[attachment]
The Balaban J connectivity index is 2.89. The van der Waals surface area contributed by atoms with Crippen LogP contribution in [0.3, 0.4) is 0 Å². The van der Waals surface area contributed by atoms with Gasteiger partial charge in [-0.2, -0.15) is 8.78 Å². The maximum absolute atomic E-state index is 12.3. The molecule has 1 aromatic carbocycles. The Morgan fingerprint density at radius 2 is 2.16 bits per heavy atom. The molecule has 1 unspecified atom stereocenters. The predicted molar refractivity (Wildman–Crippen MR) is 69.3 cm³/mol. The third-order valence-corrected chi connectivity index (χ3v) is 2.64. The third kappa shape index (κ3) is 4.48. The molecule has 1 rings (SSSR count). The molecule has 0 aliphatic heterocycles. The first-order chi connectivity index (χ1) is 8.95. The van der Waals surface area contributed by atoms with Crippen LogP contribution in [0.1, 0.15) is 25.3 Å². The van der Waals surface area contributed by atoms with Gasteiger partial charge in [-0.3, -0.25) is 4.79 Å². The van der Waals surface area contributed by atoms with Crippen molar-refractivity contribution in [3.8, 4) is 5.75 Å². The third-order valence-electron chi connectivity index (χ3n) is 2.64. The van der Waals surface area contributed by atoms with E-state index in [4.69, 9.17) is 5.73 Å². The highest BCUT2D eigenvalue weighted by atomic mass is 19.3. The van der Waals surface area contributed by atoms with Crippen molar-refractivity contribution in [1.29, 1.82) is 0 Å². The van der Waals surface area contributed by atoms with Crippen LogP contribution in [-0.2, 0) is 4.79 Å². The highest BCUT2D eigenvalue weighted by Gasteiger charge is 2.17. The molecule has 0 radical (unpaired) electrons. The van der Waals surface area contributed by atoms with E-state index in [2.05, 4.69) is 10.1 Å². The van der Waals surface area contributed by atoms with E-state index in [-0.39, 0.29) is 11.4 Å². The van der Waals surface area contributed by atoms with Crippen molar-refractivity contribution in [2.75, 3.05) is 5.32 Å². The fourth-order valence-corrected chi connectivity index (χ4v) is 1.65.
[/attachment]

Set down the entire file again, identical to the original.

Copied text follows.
The Balaban J connectivity index is 2.89. The van der Waals surface area contributed by atoms with Crippen LogP contribution in [0.3, 0.4) is 0 Å². The van der Waals surface area contributed by atoms with Gasteiger partial charge in [-0.2, -0.15) is 8.78 Å². The maximum absolute atomic E-state index is 12.3. The molecule has 1 aromatic carbocycles. The Morgan fingerprint density at radius 2 is 2.16 bits per heavy atom. The molecule has 1 unspecified atom stereocenters. The predicted molar refractivity (Wildman–Crippen MR) is 69.3 cm³/mol. The third-order valence-corrected chi connectivity index (χ3v) is 2.64. The third kappa shape index (κ3) is 4.48. The molecule has 1 rings (SSSR count). The molecule has 0 aliphatic heterocycles. The first-order chi connectivity index (χ1) is 8.95. The van der Waals surface area contributed by atoms with Crippen LogP contribution in [0.1, 0.15) is 25.3 Å². The van der Waals surface area contributed by atoms with Gasteiger partial charge in [-0.3, -0.25) is 4.79 Å². The van der Waals surface area contributed by atoms with Crippen molar-refractivity contribution in [3.8, 4) is 5.75 Å². The third-order valence-electron chi connectivity index (χ3n) is 2.64. The van der Waals surface area contributed by atoms with E-state index in [4.69, 9.17) is 5.73 Å². The highest BCUT2D eigenvalue weighted by atomic mass is 19.3. The van der Waals surface area contributed by atoms with Crippen molar-refractivity contribution in [1.29, 1.82) is 0 Å². The van der Waals surface area contributed by atoms with Crippen LogP contribution in [-0.2, 0) is 4.79 Å². The highest BCUT2D eigenvalue weighted by Gasteiger charge is 2.17. The molecule has 0 radical (unpaired) electrons. The van der Waals surface area contributed by atoms with E-state index in [2.05, 4.69) is 10.1 Å². The van der Waals surface area contributed by atoms with E-state index in [-0.39, 0.29) is 11.4 Å². The van der Waals surface area contributed by atoms with Crippen molar-refractivity contribution in [2.75, 3.05) is 5.32 Å². The fourth-order valence-corrected chi connectivity index (χ4v) is 1.65.